Greater Manchester Mayoral Election Policy Briefing Policy@Manchester

On 4 May, Greater Manchester will elect its first metro mayor. We’ve identified some of the key policy areas in the election based on the candidates’ manifestos and the Manchester Evening News’ survey of over 10,000 residents in Greater Manchester; health and social care, housing, jobs, inclusivity and transport.

Here, we’ve drawn on the expertise of academics at The University of Manchester and external partners to develop some key recommendations and challenges for whoever is elected next month. We are also sending all of the candidates a copy of this briefing, inviting them to submit their responses to the points raised and their commitments on the issues which we will collate and publish before the election.

The candidates

Health and social care

"One of the central tenets of the Greater Manchester health and social care devolution deal was that existing statutory bodies would retain their respective responsibilities, and that the elected Mayor would not have statutory jurisdiction in this area. The Mayor, who will lead the Combined Authority, should therefore be aware of the complexities involved in this policy area; provide clear democratic oversight of the evolving service changes; and consider how they can best influence and support the established Greater Manchester Health and Social Care Partnership, of which they will become part, to enable improvement to the broader health and wellbeing of the population." -dr Anna Coleman
Dr Anna Coleman

Below, Professor Ian Greer talks about Greater Manchester’s devolved health and social care budget and the opportunities this brings for linking up discovery science with healthcare providers and commissioners across the region.


The mayor should:

  • Champion the recognition of mental health and wellbeing in schools
  • Encourage and enable schools to put in place the policies and best practice to ensure interventions at all levels to be most effective
  • Prioritise the insights of young people and respect their experience; include genuine consultation with young people in policy approaches to mental health in schools
Dr Cathy Atkinson


“Since 2004, housing costs have risen by 26 per cent while incomes have fallen, with housing affordability dropping as a result. Homeownership is down 15 percentage points since 2003 – the largest fall in the country. At the same time we have seen a correspondingly large rise in people moving into the private rented sector where costs are higher and tenures short and often uncertain. The new mayor will need to address this. The Greater Manchester Spatial Framework is a good place to start – providing an opportunity to plan where and how many homes need to be built.” STEPHEN CLARKE And Professor Ruth Lupton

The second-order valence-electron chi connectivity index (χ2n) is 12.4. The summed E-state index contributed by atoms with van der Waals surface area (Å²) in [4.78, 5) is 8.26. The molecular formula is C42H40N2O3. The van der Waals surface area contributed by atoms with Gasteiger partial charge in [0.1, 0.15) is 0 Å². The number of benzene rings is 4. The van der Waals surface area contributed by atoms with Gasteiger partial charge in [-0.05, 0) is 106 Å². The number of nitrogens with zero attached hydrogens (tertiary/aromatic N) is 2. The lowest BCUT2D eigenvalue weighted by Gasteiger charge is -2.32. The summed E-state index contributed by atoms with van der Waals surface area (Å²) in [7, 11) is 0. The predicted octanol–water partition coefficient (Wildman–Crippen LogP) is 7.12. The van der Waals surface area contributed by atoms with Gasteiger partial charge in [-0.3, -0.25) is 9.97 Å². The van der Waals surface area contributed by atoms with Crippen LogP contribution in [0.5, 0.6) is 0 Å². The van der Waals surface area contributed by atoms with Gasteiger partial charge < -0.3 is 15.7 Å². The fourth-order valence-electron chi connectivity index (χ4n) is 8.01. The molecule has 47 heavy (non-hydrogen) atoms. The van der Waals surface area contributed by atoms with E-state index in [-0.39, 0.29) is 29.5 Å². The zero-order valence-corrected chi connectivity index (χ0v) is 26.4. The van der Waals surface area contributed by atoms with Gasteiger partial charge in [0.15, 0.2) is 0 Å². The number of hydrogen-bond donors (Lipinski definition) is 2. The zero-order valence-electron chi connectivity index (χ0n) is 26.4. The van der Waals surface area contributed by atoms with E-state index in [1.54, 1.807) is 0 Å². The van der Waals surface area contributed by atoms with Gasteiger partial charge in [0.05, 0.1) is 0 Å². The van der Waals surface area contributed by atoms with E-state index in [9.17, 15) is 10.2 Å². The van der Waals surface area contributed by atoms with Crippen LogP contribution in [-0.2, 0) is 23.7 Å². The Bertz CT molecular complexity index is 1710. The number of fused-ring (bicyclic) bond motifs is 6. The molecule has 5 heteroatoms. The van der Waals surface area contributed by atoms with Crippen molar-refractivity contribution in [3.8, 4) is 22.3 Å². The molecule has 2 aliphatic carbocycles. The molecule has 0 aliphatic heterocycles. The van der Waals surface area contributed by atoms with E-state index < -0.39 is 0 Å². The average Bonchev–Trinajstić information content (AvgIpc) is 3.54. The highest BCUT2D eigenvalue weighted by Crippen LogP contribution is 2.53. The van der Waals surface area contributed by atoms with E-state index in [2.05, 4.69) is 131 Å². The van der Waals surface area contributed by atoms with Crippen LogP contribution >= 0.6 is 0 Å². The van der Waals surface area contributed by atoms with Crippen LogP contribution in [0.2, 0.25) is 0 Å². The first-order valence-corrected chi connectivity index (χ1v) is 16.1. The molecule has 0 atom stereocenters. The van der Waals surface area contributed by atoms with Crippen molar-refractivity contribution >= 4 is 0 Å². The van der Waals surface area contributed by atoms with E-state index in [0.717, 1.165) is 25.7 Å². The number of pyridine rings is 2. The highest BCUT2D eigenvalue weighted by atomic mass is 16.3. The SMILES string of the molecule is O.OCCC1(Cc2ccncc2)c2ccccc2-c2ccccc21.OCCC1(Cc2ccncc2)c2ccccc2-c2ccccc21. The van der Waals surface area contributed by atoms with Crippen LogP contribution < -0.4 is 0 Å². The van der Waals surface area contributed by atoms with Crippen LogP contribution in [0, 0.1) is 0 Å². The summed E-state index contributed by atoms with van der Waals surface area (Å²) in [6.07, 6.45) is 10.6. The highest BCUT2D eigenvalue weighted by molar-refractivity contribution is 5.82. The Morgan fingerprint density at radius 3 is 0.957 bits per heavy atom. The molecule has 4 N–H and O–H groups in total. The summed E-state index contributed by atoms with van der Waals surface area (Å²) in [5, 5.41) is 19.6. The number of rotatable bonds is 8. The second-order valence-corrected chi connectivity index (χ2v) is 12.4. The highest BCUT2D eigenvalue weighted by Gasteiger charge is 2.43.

Stephen Clarke (Resolution Foundation) and Prof Ruth Lupton

Strike a housing investment deal with central government

The government’s housing white paper enables deals to be struck between central and local government, to help address the housing challenges facing different parts of the country. The mayor and the combined authority need to make an ambitious offer to central government, including:

  • Commitments to support the release of sufficient public land, and to assess suitability for tenure mix across these sites, exploring both the potential in land sales and conversion opportunities of existing public assets
  • The development of up-to-date local plans, with mayoral intervention where this process stalls
  • Ongoing negotiations with government on home ownership and housebuilding targets
  • Programmes to support small and medium-sized enterprises (SMEs) to access and develop sites
  • A willingness to pursue opportunities across local authority boundaries that would benefit local and regional areas, as well as national targets.

- Charlotte Snelling, IPPR / IPPR North

Charlotte Snelling, IPPR / IPPR North
"Homelessness is on the rise. However, what many do not see is the increasing numbers of single homeless households living in substandard accommodation but not rough sleeping. Single homeless households living in unsupported temporary accommodation are hidden and ignored. They are stuck in substandard accommodation in which they are unsafe and are affected by worsening mental and physical health. In addition, many do not have the option to move on, even if the desire was there." Christa Maciver

The four over-arching recommendations are as follows:

  • Temporary Accommodation Boards
  • Greenlists and exclusion lists
  • Minimum set of standards
  • Proper in-tenancy support
Christa Maciver (Justlife)


“Greater Manchester has high levels of poverty not only among those unemployed or outside the labour market but among the working poor. This arises in part because of low hourly pay (23% of all employees earn below the recommended voluntary living wage in GM) but also because of insecure contracts where hours are varied at short notice – such as zero hour contracts.